Wednesday, May 11, 2011

How a good education can keep you younger for longer

As usual, we have below hasty assumptions about the direction of causation. A more reasonable explanation comes from the fact that IQ seems to be one aspect of general biological fitness. On average, high IQ people have it all healthwise and live longer too. And IQ is highly correlated with educational success. So high IQ people stay longer in the educational system but it is not education that leads to longer life. High IQ does

Your parents and teachers will no doubt have lectured you on the value of a good education. But it seems the advice may apply to more than just career prospects. Those who pass more exams before leaving formal education stay biologically younger than their years, according to researchers.

In contrast, those who leave education with fewer qualifications are prone to age more quickly, with their lack of achievement leaving a lifelong mark.

The pattern is not changed by social and economic status later in life, the findings suggest. The study, by researchers from University College London, examined the length of ‘telomeres’ from around 450 office workers. Telomeres are protective strips of DNA that form tiny ‘caps’ on the ends of chromosomes, protecting against ageing processes.

They have been called the ‘chromosomal clock’ because they appear to be central to biological ageing. Longer telomeres are a sign of being biologically younger and healthier.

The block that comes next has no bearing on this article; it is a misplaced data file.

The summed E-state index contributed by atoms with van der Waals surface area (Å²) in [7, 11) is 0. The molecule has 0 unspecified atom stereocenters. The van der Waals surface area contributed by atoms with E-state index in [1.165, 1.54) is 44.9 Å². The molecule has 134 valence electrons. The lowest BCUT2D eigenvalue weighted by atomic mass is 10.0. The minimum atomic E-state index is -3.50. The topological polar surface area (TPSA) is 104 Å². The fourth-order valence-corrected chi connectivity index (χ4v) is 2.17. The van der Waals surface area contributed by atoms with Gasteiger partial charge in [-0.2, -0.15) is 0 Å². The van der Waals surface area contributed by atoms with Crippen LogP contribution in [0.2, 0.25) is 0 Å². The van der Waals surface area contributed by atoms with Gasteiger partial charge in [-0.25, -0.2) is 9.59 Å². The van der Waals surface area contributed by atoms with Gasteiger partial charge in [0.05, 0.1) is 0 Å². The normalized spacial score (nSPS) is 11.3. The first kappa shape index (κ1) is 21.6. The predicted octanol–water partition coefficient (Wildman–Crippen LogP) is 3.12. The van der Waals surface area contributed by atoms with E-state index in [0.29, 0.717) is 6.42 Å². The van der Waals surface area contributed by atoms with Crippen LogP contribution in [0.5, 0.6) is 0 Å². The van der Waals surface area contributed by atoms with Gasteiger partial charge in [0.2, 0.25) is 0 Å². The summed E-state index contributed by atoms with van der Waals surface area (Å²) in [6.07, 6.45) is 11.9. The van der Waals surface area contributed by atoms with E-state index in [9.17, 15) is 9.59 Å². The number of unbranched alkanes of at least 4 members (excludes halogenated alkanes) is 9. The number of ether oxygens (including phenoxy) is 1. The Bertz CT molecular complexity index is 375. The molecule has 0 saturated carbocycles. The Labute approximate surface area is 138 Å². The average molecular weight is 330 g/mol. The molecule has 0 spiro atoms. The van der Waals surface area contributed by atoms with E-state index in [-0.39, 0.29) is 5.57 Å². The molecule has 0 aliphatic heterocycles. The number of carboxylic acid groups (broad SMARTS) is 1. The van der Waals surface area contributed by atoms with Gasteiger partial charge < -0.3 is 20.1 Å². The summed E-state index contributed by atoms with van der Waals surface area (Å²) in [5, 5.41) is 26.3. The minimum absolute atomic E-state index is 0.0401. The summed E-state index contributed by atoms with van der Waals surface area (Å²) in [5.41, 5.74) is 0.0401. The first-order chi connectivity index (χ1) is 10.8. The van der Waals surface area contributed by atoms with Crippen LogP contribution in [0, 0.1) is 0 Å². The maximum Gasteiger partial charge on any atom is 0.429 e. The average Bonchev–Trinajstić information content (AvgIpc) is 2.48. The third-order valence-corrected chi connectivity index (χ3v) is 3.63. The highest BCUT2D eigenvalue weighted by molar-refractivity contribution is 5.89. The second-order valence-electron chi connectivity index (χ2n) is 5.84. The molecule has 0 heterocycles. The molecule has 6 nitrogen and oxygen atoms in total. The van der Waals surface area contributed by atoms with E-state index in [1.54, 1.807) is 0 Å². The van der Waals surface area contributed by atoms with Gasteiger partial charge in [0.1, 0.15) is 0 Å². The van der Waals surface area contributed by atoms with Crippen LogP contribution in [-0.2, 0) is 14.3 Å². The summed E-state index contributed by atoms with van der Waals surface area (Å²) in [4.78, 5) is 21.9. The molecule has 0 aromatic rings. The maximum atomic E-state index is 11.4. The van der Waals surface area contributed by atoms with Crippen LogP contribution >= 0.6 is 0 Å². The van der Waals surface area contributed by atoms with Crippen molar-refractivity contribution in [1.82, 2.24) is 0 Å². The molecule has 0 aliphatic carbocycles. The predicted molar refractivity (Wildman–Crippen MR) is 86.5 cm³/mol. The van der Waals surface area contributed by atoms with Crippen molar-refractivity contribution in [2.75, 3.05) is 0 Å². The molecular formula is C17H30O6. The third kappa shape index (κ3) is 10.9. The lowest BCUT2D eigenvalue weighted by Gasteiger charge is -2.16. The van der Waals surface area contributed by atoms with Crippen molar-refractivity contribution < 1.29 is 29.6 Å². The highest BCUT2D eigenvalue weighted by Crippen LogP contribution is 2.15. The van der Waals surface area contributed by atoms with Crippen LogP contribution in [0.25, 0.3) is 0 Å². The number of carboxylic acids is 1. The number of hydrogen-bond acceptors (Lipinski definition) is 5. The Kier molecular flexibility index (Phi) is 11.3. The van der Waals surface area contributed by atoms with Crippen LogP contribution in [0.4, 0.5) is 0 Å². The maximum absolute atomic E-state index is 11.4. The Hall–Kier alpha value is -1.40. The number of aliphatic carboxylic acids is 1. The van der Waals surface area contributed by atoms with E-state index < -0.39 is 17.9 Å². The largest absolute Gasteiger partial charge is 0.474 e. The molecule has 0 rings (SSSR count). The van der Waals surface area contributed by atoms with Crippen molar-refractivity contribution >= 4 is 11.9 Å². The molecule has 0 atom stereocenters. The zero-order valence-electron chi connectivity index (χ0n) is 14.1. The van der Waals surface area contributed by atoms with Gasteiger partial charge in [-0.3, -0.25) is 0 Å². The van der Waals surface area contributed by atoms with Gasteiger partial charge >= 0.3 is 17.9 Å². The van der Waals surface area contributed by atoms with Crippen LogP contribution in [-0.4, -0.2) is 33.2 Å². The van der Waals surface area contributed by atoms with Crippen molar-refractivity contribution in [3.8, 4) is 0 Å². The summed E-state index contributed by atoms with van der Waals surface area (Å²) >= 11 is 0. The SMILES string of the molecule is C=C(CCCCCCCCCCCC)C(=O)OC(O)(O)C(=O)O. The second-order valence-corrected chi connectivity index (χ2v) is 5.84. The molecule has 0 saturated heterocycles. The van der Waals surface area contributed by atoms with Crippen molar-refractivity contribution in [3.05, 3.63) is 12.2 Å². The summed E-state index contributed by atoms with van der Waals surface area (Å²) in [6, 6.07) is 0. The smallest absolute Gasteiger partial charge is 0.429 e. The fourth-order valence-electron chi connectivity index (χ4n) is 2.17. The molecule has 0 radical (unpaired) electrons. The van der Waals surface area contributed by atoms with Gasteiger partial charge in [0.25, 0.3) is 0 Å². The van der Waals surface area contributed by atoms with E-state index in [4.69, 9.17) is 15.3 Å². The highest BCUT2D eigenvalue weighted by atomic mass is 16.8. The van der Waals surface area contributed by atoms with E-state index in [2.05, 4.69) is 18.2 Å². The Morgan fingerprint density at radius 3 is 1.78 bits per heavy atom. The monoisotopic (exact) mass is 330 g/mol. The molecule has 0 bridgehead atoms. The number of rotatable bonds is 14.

Participants were separated into four groups according to whether they had no qualifications, or, when leaving formal education, had O-levels, A-levels or a degree. The results showed people with lower educational attainment had shorter telomeres, suggesting they may age faster.

The study found telomere length increased with each stage of educational attainment, suggesting ageing slows and health improves the more qualifications are attained.

The study, funded by the Medical Research Council and the British Heart Foundation, is published online today in the journal Brain, Behavior, and Immunity.

Professor Stephen Holgate, chairman of the MRC’s Population and Systems Medicine Board, which funded the research, said the study backed up the longstanding message that ‘your experiences early in life can have important influences on your health’.